« Reply #21 on: December 20, 2015, 10:23:02 PM »
Not really, no.
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Outrider

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Re: 0.0.0.0. For The Big Bang...?
« Reply #22 on: January 06, 2016, 03:32:15 PM »
Yeah...yeah...I know the idea. All those are so many words... but what do they mean in real 'physical' terms?!

Do you mean in terms of physics - in which case it means exactly what's been explained already - or in terms of our everyday understanding of the universe? In everyday terms it's meaningless, because the conditions and behaviour, although guided by exactly the same rules and principles, do not occur in a recognisable fashion - the magnitude of the forces and the scale of activity mean that our understanding of the balance of fundamental forces is insufficient to grasp the activity.

Quote
We talk of a Singularity which is no more than a point, from which the universe arose. We then talk of a sudden expansion (inflation). We then talk of the creation happening everywhere and not in one place (where everywhere if there is no space?).

No, we don't. We don't talk of 'creation' at all. All the matter and energy was present before the expansion started. The expansion occurred throughout that matter and energy - what, if anything, it could be said to expand into makes no sense; those dimensions into which it expands only exist within the universe, they are the universe. What pre-existing dimensions those new dimensions existed within is something we don't have enough information to determine.

Quote
We then talk of multiple universes existing simultaneously.

We talk of the possibility of multilple universes - again, we have insufficient information to determine what might or might not exist outwith the universe.

Quote
We then talk of an expanding universe and Dark Energy. We then talk of light from the Big bang arriving on earth after 13 billion years

Well, we hadn't been here, but we could, yes.

Quote
All these things don't add up.

They do. You might not be able to add them up, but that doesn't mean that they don't add up - it's your limitation, not the limitation of the description.

Quote
My point is that I don't think anyone has any idea what exactly happened and how (and we are not likely to!). So...we should stop pretending that we do.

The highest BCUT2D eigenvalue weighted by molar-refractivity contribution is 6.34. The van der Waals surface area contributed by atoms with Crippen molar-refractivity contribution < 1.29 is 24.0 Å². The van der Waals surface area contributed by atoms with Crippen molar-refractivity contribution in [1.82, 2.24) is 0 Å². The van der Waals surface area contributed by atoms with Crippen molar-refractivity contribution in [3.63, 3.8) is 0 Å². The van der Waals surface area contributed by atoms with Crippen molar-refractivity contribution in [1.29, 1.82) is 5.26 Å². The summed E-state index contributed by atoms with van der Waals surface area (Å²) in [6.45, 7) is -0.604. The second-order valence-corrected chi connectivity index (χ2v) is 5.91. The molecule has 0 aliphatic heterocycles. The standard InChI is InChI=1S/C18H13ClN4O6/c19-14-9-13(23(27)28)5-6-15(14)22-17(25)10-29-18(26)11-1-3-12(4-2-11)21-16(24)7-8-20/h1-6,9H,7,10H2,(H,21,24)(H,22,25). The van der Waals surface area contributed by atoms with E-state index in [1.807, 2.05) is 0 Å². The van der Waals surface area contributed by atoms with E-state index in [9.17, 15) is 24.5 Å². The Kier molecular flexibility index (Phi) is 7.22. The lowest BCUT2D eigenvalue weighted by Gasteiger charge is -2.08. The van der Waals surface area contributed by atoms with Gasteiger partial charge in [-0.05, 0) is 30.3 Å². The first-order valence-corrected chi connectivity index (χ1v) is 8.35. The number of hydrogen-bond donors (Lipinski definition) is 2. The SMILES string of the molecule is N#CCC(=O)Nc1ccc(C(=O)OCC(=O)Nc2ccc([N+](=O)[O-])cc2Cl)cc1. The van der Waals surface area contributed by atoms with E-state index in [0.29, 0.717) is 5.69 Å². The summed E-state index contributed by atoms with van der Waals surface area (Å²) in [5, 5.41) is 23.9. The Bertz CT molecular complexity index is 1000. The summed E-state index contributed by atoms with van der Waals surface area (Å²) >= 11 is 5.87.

That rather depends on how exactly you'd like it described. We have pretty solid evidence for the rapid early expansion of the universe sometime a little over 13 billion years ago, from an extremely hot, dense collection of all the matter and energy of the universe.

Quote
I think its only in a simulated universe (like a virtual reality world)...that structures can be created without actual space being available.

No, it's only within the actual universe that our model of physics - which requires four-dimensional space-time for objects to exist within - that this restriction applies. We have no idea what restriction might apply to extra-universal physics.

O.
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splashscuba

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Re: 0.0.0.0. For The Big Bang...?
« Reply #23 on: January 06, 2016, 08:24:10 PM »
The best way to visualize the expansion of the universe is to use the surface of a balloon to represent the universe (not the balloon, just the surface)

Now imagine the small balloon with lots of dots on it.

Blow the balloon up and the dots appear to be moving away from each other.

If you were a dot on that balloon, all the dots around you would appear to be moving away from you in all directions. It wouldn't matter which dot you were.

Now try to imagine the universe in a similar way. From all points in our universe, things are moving away from us in all directions equally. It wouldn't matter where we where in the universe. The view would be the same.

Hope this helps
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Red Giant

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Re: 0.0.0.0. For The Big Bang...?
« Reply #24 on: January 11, 2016, 11:46:14 AM »
Bit of a misunderstanding of the BB, Jack, I fear - when the BB occurred the inflation of the proto-universe took place literally everywhere because that was the universe at that stage. Your question implies (which is very common amongst lots of people trying to wrap their heads around it) that the expansion of the universe took place in something, like blowing up a balloon inside a room, when in fact the expansion was of everything there was so you can't talk of an outside.
So everything was very small, and then it got bigger?  But it could only be measured on the inside, and if everything was very small, so were the measuring sticks.  So it would appear ginormous, from the inside.

If the universe were expanding like that, I don't think we'd know.  We can only know if it's expanding faster than the measuring sticks inside it.